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Business Travel Travel Industry Travel News

Where are the Sleep Pods in Airports, Already?

We’ve all been there — it’s a snow storm, rain delay or mechanical issue and you’re stranded in an airport. Your flight is delayed or cancelled with no solution in sight. Your only hope to get some sleep is sitting up in an uncomfortable plastic chair, surrounded by others attempting the same thing. Then, the thought hits you in a moment of hangery and exhausted frustration, ‘I would give my first born to comfortably lay horizontally for even just a few minutes! When will someone invent sleeping pods for airports already?’ Well, the time is finally here. A number of companies are cornering the market in accessible sleep units. Unfortunately getting them into airports is another matter.

Sleep pod options for business travelers

A well-rested employee is a happy employee. Along with taking vacation, people who sleep well are more productive. This may be why we’re seeing a trend of sleep pods in offices. Business travelers need this rest as well. Below are a handful of sleep pod companies entering airports.

  • izZzleep- Opened sleep capsules in the Mexico City airport earlier this year. It includes hourly rates, nightly rates and even showers.
  • Yotel Ltd.- A mini-hotel operator which can be found in four European airports. You can find Yotel at the Amsterdam Schiphol Airport, Paris Charles de Gaulle Airport, London Gatwick Airport, and London Heathrow Airport.  They also offer mini-hotel options in New York, Boston, and soon San Francisco and Singapore, with hopes to be opening in American airports soon.
  • NapCity- Found in the Munich airport, they offer a tiny escape with a small bed, internet access and tv. Charges are calculated on the actual time of use. And the cleaning staff is notified to sanitize and clean the cabin after each session.
  • MinuteSuites offer comfortable cabins to nap, relax or work. They can be found at the Hartsfeild-Jackson Atlanta International Airport, Philadelphia International Airport, and Dallas-Fort Worth International Airport.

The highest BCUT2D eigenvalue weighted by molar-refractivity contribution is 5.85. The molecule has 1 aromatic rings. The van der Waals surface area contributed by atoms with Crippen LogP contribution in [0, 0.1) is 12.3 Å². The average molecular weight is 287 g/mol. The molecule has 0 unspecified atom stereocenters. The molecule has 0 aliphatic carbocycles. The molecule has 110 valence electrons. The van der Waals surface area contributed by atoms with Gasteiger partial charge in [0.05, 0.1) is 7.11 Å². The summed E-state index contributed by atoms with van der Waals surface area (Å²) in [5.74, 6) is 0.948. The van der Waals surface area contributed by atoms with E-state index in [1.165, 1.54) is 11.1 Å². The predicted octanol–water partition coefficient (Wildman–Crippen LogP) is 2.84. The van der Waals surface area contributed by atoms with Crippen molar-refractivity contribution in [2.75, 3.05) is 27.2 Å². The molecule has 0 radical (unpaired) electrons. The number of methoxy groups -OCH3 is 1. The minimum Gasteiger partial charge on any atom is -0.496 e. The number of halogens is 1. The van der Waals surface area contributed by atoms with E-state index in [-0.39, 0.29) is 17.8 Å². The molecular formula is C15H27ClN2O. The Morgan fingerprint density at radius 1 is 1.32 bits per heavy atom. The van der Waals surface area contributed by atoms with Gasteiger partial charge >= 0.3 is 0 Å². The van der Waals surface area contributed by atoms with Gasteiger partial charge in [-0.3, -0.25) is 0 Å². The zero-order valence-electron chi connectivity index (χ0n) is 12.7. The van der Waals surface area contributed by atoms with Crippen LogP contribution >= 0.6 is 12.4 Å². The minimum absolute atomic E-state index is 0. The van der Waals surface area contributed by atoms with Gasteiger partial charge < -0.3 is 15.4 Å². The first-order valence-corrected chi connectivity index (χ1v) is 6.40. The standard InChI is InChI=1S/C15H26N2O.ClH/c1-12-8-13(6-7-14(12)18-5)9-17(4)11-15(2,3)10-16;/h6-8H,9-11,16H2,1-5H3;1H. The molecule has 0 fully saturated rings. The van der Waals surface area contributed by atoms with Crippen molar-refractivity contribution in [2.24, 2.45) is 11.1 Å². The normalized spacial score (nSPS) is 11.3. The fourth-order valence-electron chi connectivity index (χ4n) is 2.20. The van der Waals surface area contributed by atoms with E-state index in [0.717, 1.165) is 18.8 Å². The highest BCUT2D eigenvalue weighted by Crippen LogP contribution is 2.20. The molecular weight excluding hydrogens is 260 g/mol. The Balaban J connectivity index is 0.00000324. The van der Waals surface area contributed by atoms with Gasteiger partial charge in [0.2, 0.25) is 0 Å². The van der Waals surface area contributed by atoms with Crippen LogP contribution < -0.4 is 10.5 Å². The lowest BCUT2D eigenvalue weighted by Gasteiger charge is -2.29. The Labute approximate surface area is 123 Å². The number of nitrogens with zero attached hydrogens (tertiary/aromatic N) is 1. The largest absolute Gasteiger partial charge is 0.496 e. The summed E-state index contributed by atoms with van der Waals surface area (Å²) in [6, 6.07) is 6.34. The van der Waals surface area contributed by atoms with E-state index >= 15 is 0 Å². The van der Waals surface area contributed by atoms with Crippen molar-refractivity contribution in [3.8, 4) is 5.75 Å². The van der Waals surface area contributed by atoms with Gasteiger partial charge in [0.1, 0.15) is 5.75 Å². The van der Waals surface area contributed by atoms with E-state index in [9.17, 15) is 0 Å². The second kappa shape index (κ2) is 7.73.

Sleep pods in airports

With so many companies entering the field, why are sleeping pods in airports not a common and frequent occurrence. As Skift describes in a recent article, there is often resistance from the airports themselves. Revenue is the driving factor against commonplace sleep pods. Why sleep when you could spend time in a bookstore, duty-free shop or restaurant? This is especially conflicting since most sleep pod companies would prefer to be located inside security checkpoints, directly competing with these other options.
Another obstacle, is disrupting the relationships between airports and the nearby hotels. When cancellations and delays hit airports, these hotels are bombarded by the wary traveler. What happens to them if efficient sleep pods care readily available without leaving their gate? How does this affect local ground transportation companies too?
Most sleep companies are asking for a longer-term lease commitment, in order for airports to realize the proper return of the business model, says Jo Berrington, a vice president at Yotel. She also said in the Skift article that the company’s ideal airport business size is about 60 – 150 cabins. Can you imagine a sleep pod colony of this size?

Have you tried out a sleep pod in an airport? Find us on Facebook and tell us about your experience.

Categories
Business Travel Travel Industry

What to Do on Your Layover–Airports Aren’t Just For Changing Planes Anymore

I can still remember the day I took my first flight. I was about seventeen years old and flew United Airlines from Flint, Michigan to Colorado Springs, Colorado to visit my brother who was in the Army.